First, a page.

Scientific & Medical Advisory Boards 2016-12-20T01:56:51+00:00
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DSF Medical Advisory Board

DSF’s Medical Advisory Board (MAB) is comprised of recognized authorities in the clinical treatment of Dravet syndrome. They have devoted their time and medical expertise to improving the lives of those afflicted with Dravet syndrome and associated epilepsies. Their role is to provide strategic advice and counsel to support the mission of DSF. The MAB offers input on clinical trials that impact the Dravet community; serve as a representative link between DSF and the medical community; and update the best practices for the North American Dravet Syndrome Treatment Consensus.

DSF Scientific Advisory Board

Dravet Syndrome Foundation’s Scientific Advisory Board (SAB) oversees the organization’s research activities. They review and approve all research grant applications and meet annually with other interested researchers and scientists to discuss innovative and promising research in the field of Dravet syndrome and associated epilepsies at DSF’s Research Roundtable.

Medical Board Members

Dr. Laux with a patient

Dr. Laux with a patient

Dr. Laux is an Attending Physician in the Neurology and Epilepsy Center of the Ann & Robert H. Lurie Children’s Hospital, as well as an Assistant Professor of Pediatrics at Northwestern University Feinberg School of Medicine. Her special interests include pediatric epilepsy and Dravet syndrome.

Education

2001: Fellowship in pediatric epilepsy, Children’s Memorial Hospital

1994-97: Fellowship in neurology/child neurology, Barrow’s Neurologic Institute/St. Joseph’s Hospital, Phoenix, AZ,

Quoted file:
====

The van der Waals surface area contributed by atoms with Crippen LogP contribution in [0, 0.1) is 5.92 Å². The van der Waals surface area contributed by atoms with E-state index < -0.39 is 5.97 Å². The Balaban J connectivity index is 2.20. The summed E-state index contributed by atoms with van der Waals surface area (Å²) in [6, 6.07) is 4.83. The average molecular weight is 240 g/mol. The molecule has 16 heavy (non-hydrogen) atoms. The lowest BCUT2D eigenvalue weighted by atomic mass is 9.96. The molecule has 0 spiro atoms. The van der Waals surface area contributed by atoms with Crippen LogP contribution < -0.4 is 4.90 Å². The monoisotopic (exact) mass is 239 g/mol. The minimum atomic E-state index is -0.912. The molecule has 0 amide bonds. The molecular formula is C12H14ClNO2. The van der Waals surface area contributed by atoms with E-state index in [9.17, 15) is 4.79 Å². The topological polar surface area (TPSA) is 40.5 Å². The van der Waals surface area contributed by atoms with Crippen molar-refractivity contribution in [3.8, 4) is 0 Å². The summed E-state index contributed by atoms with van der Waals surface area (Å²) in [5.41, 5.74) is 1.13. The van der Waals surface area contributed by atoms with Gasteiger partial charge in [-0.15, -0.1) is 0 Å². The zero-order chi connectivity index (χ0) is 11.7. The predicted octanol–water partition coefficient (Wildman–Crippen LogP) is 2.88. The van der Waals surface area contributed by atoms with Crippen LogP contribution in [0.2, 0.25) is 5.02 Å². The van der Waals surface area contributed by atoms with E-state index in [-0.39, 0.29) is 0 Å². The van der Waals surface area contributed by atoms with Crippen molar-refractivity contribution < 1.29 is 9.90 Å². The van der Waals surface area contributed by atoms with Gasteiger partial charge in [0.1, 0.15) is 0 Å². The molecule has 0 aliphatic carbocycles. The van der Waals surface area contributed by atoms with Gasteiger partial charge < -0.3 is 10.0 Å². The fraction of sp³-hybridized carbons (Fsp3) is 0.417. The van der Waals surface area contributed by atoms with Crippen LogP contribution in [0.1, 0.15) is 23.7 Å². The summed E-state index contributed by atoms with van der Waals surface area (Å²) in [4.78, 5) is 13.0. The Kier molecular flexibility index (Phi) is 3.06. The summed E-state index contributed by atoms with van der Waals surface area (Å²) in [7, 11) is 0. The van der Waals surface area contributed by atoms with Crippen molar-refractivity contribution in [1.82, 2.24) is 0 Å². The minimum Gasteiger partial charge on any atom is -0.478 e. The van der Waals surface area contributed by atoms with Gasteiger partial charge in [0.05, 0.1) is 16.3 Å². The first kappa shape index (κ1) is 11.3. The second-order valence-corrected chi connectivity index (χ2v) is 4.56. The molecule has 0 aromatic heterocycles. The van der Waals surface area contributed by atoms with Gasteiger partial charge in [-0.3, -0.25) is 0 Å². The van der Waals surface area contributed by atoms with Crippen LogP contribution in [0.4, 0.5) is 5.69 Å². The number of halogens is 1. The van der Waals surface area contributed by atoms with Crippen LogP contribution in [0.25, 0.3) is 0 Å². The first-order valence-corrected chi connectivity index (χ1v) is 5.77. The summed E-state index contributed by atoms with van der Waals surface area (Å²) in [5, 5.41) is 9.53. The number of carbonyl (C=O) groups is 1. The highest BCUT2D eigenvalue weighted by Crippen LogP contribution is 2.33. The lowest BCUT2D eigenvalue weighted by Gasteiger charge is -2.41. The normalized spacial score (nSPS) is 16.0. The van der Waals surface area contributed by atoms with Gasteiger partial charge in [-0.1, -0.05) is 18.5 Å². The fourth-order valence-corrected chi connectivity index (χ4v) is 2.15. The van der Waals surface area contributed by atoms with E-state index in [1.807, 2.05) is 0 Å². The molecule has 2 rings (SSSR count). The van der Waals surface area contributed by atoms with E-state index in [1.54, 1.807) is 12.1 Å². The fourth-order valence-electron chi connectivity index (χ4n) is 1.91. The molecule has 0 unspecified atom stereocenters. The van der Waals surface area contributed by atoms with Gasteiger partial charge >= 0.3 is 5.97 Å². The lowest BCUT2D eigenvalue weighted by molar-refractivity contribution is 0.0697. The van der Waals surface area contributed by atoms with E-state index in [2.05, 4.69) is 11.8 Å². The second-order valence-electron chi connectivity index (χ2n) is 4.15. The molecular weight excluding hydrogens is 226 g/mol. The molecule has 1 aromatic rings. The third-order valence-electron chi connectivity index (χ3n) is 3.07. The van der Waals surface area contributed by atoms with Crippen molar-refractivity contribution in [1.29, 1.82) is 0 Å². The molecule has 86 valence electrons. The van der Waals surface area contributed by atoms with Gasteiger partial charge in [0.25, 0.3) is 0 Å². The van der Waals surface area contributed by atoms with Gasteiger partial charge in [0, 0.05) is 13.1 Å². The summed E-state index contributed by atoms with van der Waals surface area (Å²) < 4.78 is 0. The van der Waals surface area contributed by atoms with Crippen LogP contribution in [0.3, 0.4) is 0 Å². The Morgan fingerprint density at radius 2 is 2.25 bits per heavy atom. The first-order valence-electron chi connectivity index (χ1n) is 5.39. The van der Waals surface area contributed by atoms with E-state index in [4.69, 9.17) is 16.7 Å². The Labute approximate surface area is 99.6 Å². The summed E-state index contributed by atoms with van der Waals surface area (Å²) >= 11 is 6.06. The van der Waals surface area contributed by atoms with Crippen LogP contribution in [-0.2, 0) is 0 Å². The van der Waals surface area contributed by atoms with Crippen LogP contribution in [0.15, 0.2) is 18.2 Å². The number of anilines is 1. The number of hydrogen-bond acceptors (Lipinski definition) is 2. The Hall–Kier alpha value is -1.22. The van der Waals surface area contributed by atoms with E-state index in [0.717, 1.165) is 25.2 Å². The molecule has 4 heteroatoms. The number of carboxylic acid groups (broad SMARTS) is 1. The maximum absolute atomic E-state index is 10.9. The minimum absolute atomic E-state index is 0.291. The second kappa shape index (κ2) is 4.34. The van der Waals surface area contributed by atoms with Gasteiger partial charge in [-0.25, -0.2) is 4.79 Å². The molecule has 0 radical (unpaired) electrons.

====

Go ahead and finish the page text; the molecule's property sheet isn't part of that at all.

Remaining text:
1990-93: Residency in pediatrics, University of Arizona Health Science Center

1990: St. Louis University

Certifications

Board certified in Neurology with special qualifications in Child Neurology

Neurology with special qualifications in Clinical Neurophysiology

Professional Organizations

American Epilepsy Society

American Clinical Neurophysiology Society

Child Neurology Society

Dr Knupp is an attending physician at Children’s Hospital Colorado in Aurora, CO in Pediatric Neurology and Neurophysiology. She is Assistant Professor of Pediatrics and Neurology at the University of Colorado, School of Medicine. She is director of the Dravet program at Children’s Hospital Colorado. Her interests are Dravet syndrome, infantile spasms and early pediatric encephalopathies.

Education:

2002-2003: fellowship in clinical neurophysiology at the Neurologic Institute of New York, Columbia Presbyterian Hospital, Columbia University

1999 – 2002: Residency in Pediatric Neurology at Children’s Hospital of New York/ Neurologic Institute of New York, Columbia University

1997-1999: Residency in Pediatrics at Children’s Hospital of New York, Columbia University

1994-1997: University of New Mexico – School of Medicine

Certification:

Neurology with special qualification in Child Neurology

Clinical Neurophysiology

Professional Organizations

American Epilepsy Society

Child Neurology Society

Pediatric Epilepsy Research Consortium